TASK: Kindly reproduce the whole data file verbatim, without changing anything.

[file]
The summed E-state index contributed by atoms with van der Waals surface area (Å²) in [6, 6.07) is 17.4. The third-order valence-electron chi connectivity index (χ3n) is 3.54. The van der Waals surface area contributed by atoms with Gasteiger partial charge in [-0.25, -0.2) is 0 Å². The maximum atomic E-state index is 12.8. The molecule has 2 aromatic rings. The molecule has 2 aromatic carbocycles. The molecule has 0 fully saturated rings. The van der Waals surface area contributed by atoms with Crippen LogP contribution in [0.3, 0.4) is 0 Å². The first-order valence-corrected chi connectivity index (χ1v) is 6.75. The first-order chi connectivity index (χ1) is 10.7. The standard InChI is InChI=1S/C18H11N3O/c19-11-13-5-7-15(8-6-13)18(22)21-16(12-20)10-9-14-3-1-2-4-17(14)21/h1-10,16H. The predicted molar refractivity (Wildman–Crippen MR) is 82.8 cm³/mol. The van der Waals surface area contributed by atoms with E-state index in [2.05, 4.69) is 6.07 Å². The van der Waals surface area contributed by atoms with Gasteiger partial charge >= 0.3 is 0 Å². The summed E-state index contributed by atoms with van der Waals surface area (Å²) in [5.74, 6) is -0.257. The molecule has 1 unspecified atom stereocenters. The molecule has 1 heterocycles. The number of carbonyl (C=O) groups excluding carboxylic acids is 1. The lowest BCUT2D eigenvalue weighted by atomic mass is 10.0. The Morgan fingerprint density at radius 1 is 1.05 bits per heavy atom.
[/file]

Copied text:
The summed E-state index contributed by atoms with van der Waals surface area (Å²) in [6, 6.07) is 17.4. The third-order valence-electron chi connectivity index (χ3n) is 3.54. The van der Waals surface area contributed by atoms with Gasteiger partial charge in [-0.25, -0.2) is 0 Å². The maximum atomic E-state index is 12.8. The molecule has 2 aromatic rings. The molecule has 2 aromatic carbocycles. The molecule has 0 fully saturated rings. The van der Waals surface area contributed by atoms with Crippen LogP contribution in [0.3, 0.4) is 0 Å². The first-order valence-corrected chi connectivity index (χ1v) is 6.75. The first-order chi connectivity index (χ1) is 10.7. The standard InChI is InChI=1S/C18H11N3O/c19-11-13-5-7-15(8-6-13)18(22)21-16(12-20)10-9-14-3-1-2-4-17(14)21/h1-10,16H. The predicted molar refractivity (Wildman–Crippen MR) is 82.8 cm³/mol. The van der Waals surface area contributed by atoms with E-state index in [2.05, 4.69) is 6.07 Å². The van der Waals surface area contributed by atoms with Gasteiger partial charge >= 0.3 is 0 Å². The summed E-state index contributed by atoms with van der Waals surface area (Å²) in [5.74, 6) is -0.257. The molecule has 1 unspecified atom stereocenters. The molecule has 1 heterocycles. The number of carbonyl (C=O) groups excluding carboxylic acids is 1. The lowest BCUT2D eigenvalue weighted by atomic mass is 10.0. The Morgan fingerprint density at radius 1 is 1.05 bits per heavy atom.